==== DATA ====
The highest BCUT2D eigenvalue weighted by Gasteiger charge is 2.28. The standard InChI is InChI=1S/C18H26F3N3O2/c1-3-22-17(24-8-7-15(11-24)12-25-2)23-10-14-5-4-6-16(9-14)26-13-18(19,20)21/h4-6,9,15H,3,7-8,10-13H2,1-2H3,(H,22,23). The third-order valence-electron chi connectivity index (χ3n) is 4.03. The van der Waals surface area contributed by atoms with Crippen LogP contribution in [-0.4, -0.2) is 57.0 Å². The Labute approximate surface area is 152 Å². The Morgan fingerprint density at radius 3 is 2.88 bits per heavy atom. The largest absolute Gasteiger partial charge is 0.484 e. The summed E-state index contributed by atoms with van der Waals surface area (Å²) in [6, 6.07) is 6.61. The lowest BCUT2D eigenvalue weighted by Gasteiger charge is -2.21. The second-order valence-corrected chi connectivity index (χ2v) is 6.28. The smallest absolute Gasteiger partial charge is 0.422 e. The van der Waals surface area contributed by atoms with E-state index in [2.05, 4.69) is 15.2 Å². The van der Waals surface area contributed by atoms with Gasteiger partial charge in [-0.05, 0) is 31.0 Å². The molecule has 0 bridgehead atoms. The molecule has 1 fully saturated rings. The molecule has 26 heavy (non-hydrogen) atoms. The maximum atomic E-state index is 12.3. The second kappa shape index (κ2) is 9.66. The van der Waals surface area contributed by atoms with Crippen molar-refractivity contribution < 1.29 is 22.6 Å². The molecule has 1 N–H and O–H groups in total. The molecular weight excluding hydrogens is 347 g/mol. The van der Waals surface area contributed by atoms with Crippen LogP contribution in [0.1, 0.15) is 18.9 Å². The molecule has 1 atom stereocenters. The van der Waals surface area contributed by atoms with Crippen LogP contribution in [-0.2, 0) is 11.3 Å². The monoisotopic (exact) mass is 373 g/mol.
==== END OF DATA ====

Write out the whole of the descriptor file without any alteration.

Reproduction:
The highest BCUT2D eigenvalue weighted by Gasteiger charge is 2.28. The standard InChI is InChI=1S/C18H26F3N3O2/c1-3-22-17(24-8-7-15(11-24)12-25-2)23-10-14-5-4-6-16(9-14)26-13-18(19,20)21/h4-6,9,15H,3,7-8,10-13H2,1-2H3,(H,22,23). The third-order valence-electron chi connectivity index (χ3n) is 4.03. The van der Waals surface area contributed by atoms with Crippen LogP contribution in [-0.4, -0.2) is 57.0 Å². The Labute approximate surface area is 152 Å². The Morgan fingerprint density at radius 3 is 2.88 bits per heavy atom. The largest absolute Gasteiger partial charge is 0.484 e. The summed E-state index contributed by atoms with van der Waals surface area (Å²) in [6, 6.07) is 6.61. The lowest BCUT2D eigenvalue weighted by Gasteiger charge is -2.21. The second-order valence-corrected chi connectivity index (χ2v) is 6.28. The smallest absolute Gasteiger partial charge is 0.422 e. The van der Waals surface area contributed by atoms with E-state index in [2.05, 4.69) is 15.2 Å². The van der Waals surface area contributed by atoms with Gasteiger partial charge in [-0.05, 0) is 31.0 Å². The molecule has 0 bridgehead atoms. The molecule has 1 fully saturated rings. The molecule has 26 heavy (non-hydrogen) atoms. The maximum atomic E-state index is 12.3. The second kappa shape index (κ2) is 9.66. The van der Waals surface area contributed by atoms with Crippen molar-refractivity contribution < 1.29 is 22.6 Å². The molecule has 1 N–H and O–H groups in total. The molecular weight excluding hydrogens is 347 g/mol. The van der Waals surface area contributed by atoms with Crippen LogP contribution in [0.1, 0.15) is 18.9 Å². The molecule has 1 atom stereocenters. The van der Waals surface area contributed by atoms with Crippen LogP contribution in [-0.2, 0) is 11.3 Å². The monoisotopic (exact) mass is 373 g/mol.